Apple ITP 2.1: What It Is, What It Means, And Why It Matters
Apple first introduced Intelligent Tracking Protection (ITP) in 2017, but the latest update (2.1) creates a new set of challenges for advertisers, publishers, and tech vendors that make money from online behavioral advertising (OBA), attribution, web analytics, testing, and personalization. With new reports that Google may be following suit, we decided it was time to answer some common questions about tracker blocking.
What Is ITP 2.1?
Apple announced ITP 2.1 in February 2019; it applies to iOS 12.2 and Safari 12.1. It is the latest release of ITP, which Apple first introduced in 2017 to limit cross-screen tracking by degrading third-party cookies after 30 days. After a few iterations, ITP 2.1 introduces a new set of measures: Safari purges most first-party cookies after seven days and blocks all third-party cookies by default, rendering device fingerprinting and long-tail measurement nearly impossible.
If ITP 2.1 sounds harsh, it’s meant to be. Apple explains in its blog post that one of the reasons for the update is that vendors were using redirects to masquerade as first-party cookies. And ITP aligns with Apple’s positioning as a protector of consumer privacy (see its latest privacy-centric ad campaign). Apple isn’t alone, either: Brave Browser and Firefox also block third-party trackers by default.
What Does ITP Mean For Marketers?
ITP 2.1 will likely disrupt marketers’ core efforts to track, analyze, measure, target, and personalize for Safari users. Let’s unpack this:
- Web analytics will lose accuracy because a site visitor will be forgotten after seven days, thus inflating the number of unique visitors that a marketer sees on her website. This inflation could impact how marketers develop content and promotions.
- A/B testing will suffer as marketers will have a small opportunity to obtain insights. A/B tests will only have a seven-day window to test content and track results. Customers that visit sites less than weekly will be considered new visitors and could be pooled into a different testing group, resulting in inaccurate A/B tests.
- Data management platforms (DMPs) may see an inflated number of mobile devices because the episodic cookie purges will create new identifiers for mobile devices that aren’t new. This will exaggerate audience sizes and may impact how audiences are created. Marketers risk building audience segments based on outdated or incomplete data.
- Personalization will also suffer. Non-authenticated sites that leverage personalization tools based on past behaviors and preferences to create consistent customer experiences will not have historical data to personalize content. Because of this, customers will have inconsistent web experiences.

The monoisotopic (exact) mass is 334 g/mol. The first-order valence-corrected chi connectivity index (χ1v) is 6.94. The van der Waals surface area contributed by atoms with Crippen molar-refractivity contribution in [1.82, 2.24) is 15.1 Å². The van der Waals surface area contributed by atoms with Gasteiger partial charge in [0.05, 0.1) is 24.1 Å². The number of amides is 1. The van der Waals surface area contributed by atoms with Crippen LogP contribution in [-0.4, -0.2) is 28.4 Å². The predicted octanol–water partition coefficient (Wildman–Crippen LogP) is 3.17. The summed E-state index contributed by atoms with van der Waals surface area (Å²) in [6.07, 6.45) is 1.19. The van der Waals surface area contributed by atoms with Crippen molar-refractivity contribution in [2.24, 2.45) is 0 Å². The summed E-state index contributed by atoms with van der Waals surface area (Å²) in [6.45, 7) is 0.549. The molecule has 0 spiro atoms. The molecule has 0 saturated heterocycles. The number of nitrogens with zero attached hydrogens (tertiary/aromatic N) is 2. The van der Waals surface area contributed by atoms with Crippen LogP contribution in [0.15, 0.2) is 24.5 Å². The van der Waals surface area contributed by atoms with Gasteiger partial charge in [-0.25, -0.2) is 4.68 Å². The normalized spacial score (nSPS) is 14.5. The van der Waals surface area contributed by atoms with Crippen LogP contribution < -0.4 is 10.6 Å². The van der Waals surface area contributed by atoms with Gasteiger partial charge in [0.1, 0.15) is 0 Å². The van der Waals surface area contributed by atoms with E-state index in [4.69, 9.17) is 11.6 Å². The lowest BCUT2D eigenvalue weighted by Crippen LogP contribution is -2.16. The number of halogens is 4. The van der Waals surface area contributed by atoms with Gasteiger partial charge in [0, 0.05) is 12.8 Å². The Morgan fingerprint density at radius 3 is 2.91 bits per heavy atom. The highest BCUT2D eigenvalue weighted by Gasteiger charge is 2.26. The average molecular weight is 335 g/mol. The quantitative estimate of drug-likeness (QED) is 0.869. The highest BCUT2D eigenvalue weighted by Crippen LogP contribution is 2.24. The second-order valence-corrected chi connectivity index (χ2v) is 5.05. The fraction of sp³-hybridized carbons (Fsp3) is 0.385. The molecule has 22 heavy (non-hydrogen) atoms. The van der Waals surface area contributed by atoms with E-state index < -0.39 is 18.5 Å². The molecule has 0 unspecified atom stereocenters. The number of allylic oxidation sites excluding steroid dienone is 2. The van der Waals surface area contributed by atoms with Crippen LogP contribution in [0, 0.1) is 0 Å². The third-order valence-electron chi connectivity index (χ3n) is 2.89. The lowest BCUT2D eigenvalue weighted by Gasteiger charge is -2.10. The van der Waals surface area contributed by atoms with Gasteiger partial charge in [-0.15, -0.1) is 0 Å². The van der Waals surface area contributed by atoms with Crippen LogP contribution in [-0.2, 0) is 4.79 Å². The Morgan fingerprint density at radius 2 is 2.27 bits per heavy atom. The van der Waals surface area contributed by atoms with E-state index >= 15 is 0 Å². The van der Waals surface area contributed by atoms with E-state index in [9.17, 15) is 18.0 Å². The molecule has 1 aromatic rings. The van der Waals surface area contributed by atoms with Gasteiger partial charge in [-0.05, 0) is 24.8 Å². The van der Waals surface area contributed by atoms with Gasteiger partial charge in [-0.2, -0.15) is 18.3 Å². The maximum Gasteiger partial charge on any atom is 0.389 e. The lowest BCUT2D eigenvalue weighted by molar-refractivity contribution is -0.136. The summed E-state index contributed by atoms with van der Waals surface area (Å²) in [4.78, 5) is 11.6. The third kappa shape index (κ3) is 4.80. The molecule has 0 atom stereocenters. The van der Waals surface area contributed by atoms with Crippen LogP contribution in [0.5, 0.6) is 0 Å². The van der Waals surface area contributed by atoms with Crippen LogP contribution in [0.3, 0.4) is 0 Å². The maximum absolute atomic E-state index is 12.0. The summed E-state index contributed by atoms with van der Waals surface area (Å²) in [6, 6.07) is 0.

- Attribution will be harder to execute. With a shortened lookback window, marketers can’t attribute conversions that occur more than seven days after the user’s last site visit. Marketers will misattribute credit to campaigns and credit the last marketing touch too highly, running the risk of overspending on ineffective channels.
What Does ITP Mean For Publishers?
Publishers stand to benefit from ITP — if they can get their visitors to create accounts. Because authentication cookies are secure, they are immune to these changes, so publishers will be able to track their logged-in readers past the seven-day window. This will make publishers’ first-party data even more valuable, as long as they offer a clear benefit to readers, such as access to exclusive content or additional free articles, in exchange for registering.
How Did We Get Here?
Apple, Brave, and Firefox build their tracker-blocking capabilities to protect consumers’ privacy. Data breaches and privacy incidents, such as the Equifax data breach and Cambridge Analytica privacy scandal, have taught consumers that companies (many of whom they’d never heard of) are collecting, storing, and sharing data about them. As privacy regulations continue to roll out — the California Consumer Privacy Act goes into effect next year, and many other states have introduced their own privacy bills — tech companies are beginning to differentiate on their privacy posture. Apple is turning to privacy as a means of separating itself from the Facebook/Google/Amazon data oligopoly.
What Should Advertisers Do In Response?
Estimate the potential impact of tracking protection features by: 1) reviewing how much of your site traffic comes from Safari or Firefox and 2) measuring the average time between user visits to your site. Advertisers with significant numbers of Safari visitors need to work with their vendors and analytics experts to determine tracker blocking’s impact on all marketing efforts, specifically looking for overinflation of return on ad spend (ROAS).
Advertisers should be wary of vendors that claim to have workarounds. As ITP’s multiple iterations have shown, adtech vendors are in a game of cat and mouse with browsers, and updates to ITP have already rendered previous workarounds ineffective. It’s also worth noting that ITP 2.1 removes support for a Do Not Track (DNT) setting because, previously, websites ignored that setting entirely if consumers turned DNT on. Browsers tried to give consumers a privacy-friendly option and sites didn’t comply, so Apple, Brave, and Firefox created a mechanism where compliance isn’t optional.
Feel free to set up an inquiry with Tina Moffett and/or Fatemeh Khatibloo for a deeper dive on third-party cookie blocking and its implications.